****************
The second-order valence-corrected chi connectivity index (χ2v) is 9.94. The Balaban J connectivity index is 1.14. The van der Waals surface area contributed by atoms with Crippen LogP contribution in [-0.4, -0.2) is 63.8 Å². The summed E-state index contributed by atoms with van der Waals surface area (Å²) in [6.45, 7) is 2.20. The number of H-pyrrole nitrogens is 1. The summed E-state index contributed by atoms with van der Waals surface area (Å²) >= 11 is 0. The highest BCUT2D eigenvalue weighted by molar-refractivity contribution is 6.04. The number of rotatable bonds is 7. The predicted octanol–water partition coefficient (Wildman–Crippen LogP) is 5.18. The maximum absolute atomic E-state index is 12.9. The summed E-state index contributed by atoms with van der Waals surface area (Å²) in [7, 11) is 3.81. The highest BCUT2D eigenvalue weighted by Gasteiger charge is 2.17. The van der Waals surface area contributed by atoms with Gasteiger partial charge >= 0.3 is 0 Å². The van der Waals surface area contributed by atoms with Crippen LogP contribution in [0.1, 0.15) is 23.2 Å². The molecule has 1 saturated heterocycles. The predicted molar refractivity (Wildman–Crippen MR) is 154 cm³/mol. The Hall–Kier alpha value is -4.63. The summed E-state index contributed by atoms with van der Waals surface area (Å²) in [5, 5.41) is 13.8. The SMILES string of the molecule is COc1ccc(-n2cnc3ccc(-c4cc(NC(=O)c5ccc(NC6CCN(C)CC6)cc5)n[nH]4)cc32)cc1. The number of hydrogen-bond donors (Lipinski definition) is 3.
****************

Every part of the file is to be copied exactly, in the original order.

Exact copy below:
The second-order valence-corrected chi connectivity index (χ2v) is 9.94. The Balaban J connectivity index is 1.14. The van der Waals surface area contributed by atoms with Crippen LogP contribution in [-0.4, -0.2) is 63.8 Å². The summed E-state index contributed by atoms with van der Waals surface area (Å²) in [6.45, 7) is 2.20. The number of H-pyrrole nitrogens is 1. The summed E-state index contributed by atoms with van der Waals surface area (Å²) >= 11 is 0. The highest BCUT2D eigenvalue weighted by molar-refractivity contribution is 6.04. The number of rotatable bonds is 7. The predicted octanol–water partition coefficient (Wildman–Crippen LogP) is 5.18. The maximum absolute atomic E-state index is 12.9. The summed E-state index contributed by atoms with van der Waals surface area (Å²) in [7, 11) is 3.81. The highest BCUT2D eigenvalue weighted by Gasteiger charge is 2.17. The van der Waals surface area contributed by atoms with Gasteiger partial charge >= 0.3 is 0 Å². The van der Waals surface area contributed by atoms with Crippen LogP contribution in [0.1, 0.15) is 23.2 Å². The molecule has 1 saturated heterocycles. The predicted molar refractivity (Wildman–Crippen MR) is 154 cm³/mol. The Hall–Kier alpha value is -4.63. The summed E-state index contributed by atoms with van der Waals surface area (Å²) in [5, 5.41) is 13.8. The SMILES string of the molecule is COc1ccc(-n2cnc3ccc(-c4cc(NC(=O)c5ccc(NC6CCN(C)CC6)cc5)n[nH]4)cc32)cc1. The number of hydrogen-bond donors (Lipinski definition) is 3.